Ragamuffin 100, with 88-year-old owner Syd Fischer on board, and the TP52 Ragamuffin, helmed by his grandson Brenton Fischer, have receievd a lot of pre-race publicity. But there is a third Ragamuffin the race as this story from the Rolex Sydney Hobart media team's Jim Gale explains:
She was one of the greatest maxi yachts of her day; winning line honours three times, first as Bumblebee IV in 1979, and then as Ragamuffin in 1988 and 1990 and she last raced to Hobart in 1993.
For the last 20 years she has been thrilling charterers in Queensland, but in 2015, Maxi Ragamuffin has been painstakingly brought back to full racing trim. On Boxing Day spectators can marvel again as the 36 year-old German Frers design punches her way out through the Heads, bringing back so many memories of one of the great eras of this remarkable race.
The big boats fighting it out for line honours in the Rolex Sydney Hobart have always held an irresistible glamour. These days it’s the mesmerizing speed of a Wild Oats XI, the jaw-dropping acceleration of Comanche. Lithe, athletic, not an ounce of fat to be found anywhere in their exotic carbon-fibre hulls, these giant blue-water skiffs epitomize the modern, professional aura of elite sport in 21st century Australia.
In the 80’s and 90’s, the age of the great aluminium hulled maxis, it was all about resilience and power. The stately American Nirvana may have wrapped that power in Newport Rhode Island elegance; the pretty Siska in brash West Australian bravado, but it was still raw power.
When John Kahlbetzer‘s Bumblebee IV burst onto Sydney Harbour in 1979, she oozed brute force. A prize fighter, uninterested in a points decision when a knockout would do.
These big, heavy maxis roamed the world, from one big race to the next. They were little ships. Be it Valetta, Monaco or the CYCA marina in Rushcutters Bay, we plebs would gaze in wonder at the wealth, and yes, a different kind of power, that these giants represented.
“She is a very powerful boat, and she bites if you let her get away from you,” muses Graham ‘Scooter’ Eaton, Maxi Ragamuffin’s tireless boat manager come skipper. “She is a tank, state of the art in her day, no compromises. But a cruising boat compared with today’s V70s.”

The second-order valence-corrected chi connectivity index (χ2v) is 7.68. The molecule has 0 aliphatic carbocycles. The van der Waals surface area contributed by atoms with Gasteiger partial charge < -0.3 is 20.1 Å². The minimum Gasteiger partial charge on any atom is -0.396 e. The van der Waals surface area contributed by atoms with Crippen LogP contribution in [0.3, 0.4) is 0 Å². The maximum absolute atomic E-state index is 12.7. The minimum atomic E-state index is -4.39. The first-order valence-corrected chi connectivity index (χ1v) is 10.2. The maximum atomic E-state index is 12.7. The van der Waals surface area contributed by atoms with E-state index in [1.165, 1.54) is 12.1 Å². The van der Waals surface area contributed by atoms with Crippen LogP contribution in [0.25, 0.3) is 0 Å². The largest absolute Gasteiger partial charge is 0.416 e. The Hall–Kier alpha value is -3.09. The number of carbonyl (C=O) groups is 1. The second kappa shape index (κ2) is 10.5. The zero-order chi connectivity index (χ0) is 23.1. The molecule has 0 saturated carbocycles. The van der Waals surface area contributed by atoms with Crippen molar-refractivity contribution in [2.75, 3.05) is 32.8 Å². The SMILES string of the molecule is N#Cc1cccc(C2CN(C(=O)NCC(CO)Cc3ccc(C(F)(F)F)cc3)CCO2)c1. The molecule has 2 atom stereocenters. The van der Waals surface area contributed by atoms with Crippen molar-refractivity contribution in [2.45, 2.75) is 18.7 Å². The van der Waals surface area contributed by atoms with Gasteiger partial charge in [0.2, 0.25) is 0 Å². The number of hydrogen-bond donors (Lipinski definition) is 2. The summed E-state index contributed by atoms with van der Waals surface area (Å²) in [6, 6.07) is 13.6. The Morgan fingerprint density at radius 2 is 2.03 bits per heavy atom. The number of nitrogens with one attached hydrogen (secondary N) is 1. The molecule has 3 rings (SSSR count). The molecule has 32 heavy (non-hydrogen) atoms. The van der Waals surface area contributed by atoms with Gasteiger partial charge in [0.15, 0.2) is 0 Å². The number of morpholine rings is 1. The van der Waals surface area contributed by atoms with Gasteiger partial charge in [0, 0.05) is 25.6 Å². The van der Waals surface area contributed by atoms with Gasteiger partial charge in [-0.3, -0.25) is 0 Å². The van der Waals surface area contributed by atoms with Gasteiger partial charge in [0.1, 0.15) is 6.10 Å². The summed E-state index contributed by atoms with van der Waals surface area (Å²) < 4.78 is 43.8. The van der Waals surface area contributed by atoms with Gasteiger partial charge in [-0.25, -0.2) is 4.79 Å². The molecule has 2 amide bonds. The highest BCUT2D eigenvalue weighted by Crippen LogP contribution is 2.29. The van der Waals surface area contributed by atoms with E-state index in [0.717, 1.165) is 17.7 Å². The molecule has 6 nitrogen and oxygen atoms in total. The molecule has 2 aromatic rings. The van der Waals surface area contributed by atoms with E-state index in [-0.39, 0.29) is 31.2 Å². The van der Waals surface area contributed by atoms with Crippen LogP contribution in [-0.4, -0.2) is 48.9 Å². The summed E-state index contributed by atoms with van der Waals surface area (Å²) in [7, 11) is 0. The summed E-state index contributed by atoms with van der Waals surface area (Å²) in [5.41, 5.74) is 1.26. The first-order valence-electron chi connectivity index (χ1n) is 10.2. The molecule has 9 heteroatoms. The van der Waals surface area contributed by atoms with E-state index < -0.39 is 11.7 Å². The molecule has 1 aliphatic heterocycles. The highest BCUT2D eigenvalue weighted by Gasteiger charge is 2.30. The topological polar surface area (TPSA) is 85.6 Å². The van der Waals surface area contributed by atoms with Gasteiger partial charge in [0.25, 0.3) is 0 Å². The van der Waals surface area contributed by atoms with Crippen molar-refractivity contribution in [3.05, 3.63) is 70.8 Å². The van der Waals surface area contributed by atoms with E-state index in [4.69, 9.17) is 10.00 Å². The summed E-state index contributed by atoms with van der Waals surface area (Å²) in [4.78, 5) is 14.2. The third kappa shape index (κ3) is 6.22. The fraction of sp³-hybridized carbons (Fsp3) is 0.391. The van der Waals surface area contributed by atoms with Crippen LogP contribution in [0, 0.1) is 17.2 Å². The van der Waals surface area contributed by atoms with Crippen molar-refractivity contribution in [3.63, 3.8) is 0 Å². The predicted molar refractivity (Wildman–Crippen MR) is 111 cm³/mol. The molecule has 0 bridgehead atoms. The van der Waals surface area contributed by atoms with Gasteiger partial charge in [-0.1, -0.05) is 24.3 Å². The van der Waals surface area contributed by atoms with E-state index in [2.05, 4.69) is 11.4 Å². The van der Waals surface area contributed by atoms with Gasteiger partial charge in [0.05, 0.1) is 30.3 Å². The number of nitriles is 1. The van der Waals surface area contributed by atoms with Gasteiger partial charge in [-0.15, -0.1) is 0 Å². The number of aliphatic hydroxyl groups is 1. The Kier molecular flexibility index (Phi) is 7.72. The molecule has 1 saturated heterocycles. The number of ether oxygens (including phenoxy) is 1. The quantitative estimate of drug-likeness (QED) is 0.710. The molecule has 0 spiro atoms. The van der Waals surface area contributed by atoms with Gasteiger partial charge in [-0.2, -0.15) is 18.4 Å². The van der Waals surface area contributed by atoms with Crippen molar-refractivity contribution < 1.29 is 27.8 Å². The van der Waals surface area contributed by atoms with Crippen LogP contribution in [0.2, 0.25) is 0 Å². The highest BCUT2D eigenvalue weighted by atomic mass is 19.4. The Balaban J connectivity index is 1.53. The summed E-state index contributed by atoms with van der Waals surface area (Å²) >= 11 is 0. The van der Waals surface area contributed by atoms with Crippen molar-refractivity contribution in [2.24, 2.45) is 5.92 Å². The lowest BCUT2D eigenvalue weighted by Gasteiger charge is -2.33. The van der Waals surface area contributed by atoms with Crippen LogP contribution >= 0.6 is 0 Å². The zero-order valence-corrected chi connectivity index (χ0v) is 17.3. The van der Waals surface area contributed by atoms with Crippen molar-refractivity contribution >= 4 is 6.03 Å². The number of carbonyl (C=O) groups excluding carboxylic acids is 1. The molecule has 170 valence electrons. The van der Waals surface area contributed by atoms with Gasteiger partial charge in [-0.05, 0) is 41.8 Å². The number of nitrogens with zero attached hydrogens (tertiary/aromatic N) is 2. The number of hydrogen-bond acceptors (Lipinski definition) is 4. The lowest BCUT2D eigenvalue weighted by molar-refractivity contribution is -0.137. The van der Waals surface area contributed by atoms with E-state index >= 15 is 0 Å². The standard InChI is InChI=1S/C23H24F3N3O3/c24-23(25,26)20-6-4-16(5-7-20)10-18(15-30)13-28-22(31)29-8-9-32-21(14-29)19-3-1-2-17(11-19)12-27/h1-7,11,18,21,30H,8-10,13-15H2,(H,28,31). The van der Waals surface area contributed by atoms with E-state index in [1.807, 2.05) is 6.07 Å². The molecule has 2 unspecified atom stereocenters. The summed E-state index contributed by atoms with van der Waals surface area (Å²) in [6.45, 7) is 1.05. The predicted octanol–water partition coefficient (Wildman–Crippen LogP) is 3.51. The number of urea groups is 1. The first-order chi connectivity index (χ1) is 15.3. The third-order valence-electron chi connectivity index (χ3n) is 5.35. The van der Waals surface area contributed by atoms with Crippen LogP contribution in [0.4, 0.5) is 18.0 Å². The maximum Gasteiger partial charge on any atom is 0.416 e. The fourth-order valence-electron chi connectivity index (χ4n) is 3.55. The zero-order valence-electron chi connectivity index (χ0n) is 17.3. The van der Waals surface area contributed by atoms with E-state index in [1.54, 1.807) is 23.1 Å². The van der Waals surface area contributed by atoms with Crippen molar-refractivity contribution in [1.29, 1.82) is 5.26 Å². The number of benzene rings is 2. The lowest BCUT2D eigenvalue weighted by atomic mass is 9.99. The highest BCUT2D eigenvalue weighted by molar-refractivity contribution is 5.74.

Kahlebetzer won line honours in 1979, then took her overseas to beat the best in the world. In 1984 Syd Fischer bought her, called her Ragamuffin, and campaigned her in six Hobarts, winning line honours twice; in 1988 and 1990. However, soon the first carbon-fibre maxi, Windward Passage II, would bring the curtain down on the aluminium age.
It has been a mammoth job getting Maxi Ragamuffin back to racing trim. “She’s been fully stripped and rebuilt from stem to stern,” Eaton says “We took 95 percent of the deck gear off. All the winches were stripped and we found that 50 to 90 percent of each winch had to be rebuilt and there were no spare parts available anymore. Everything had to be custom made in Sydney.
It hasn’t come cheap. Keith Batt, the CEO of Nant (Whisky) Distilling Company and Maxi Ragamuffin’s owner, thinks there hasn’t been much change out of a million dollars. Buying the boat was the cheap part. But he has no regrets.
“It’s been just incredible, the enthusiasm and passion that everyone involved has brought to this project, which started as a marketing idea. I do some sailing and I asked if we could sponsor a boat in the race. When they came back with the cost, I thought we might just as well buy a whole boat. I googled boats for sale and there was Maxi Ragamuffin. I flew up to Queensland straight away. “
For Batt, his attitude to the boat is similar with his approach to whiskey making. “We make our whiskey in traditional ways, in restored stone buildings, built by convicts in the 1820s. We like tradition.
“This boat represents something about Australia. Everywhere she goes people come to see her because they remember her and tell their kids about her.”
And in keeping with the whiskey tradition, Maxi Ragamuffin will carry a very unusual cargo: two barrels of whiskey will mature on the way to Hobart.
“In the past they used to mature whiskey by putting it in barrels as ships’ ballast,” Batt explains. “They discovered that this gives the whiskey lovely colour.”
Of the Rolex Sydney Hobart, Batt says: “We’re going to be trying hard, she is stunning to sail. To see our helmsman, Roger Snell, put her through her paces is amazing. He throws her around like 20 footer. She loves going upwind.”
The Rolex Sydney Hobart Yacht Race starts on Boxing Day, December 26, at 1pm AEDT and will be broadcast live on the Seven Network throughout Australia, webcast live to a global audience on Yahoo!7 and live streamed via mobile.
By Jim Gale, RSHYR media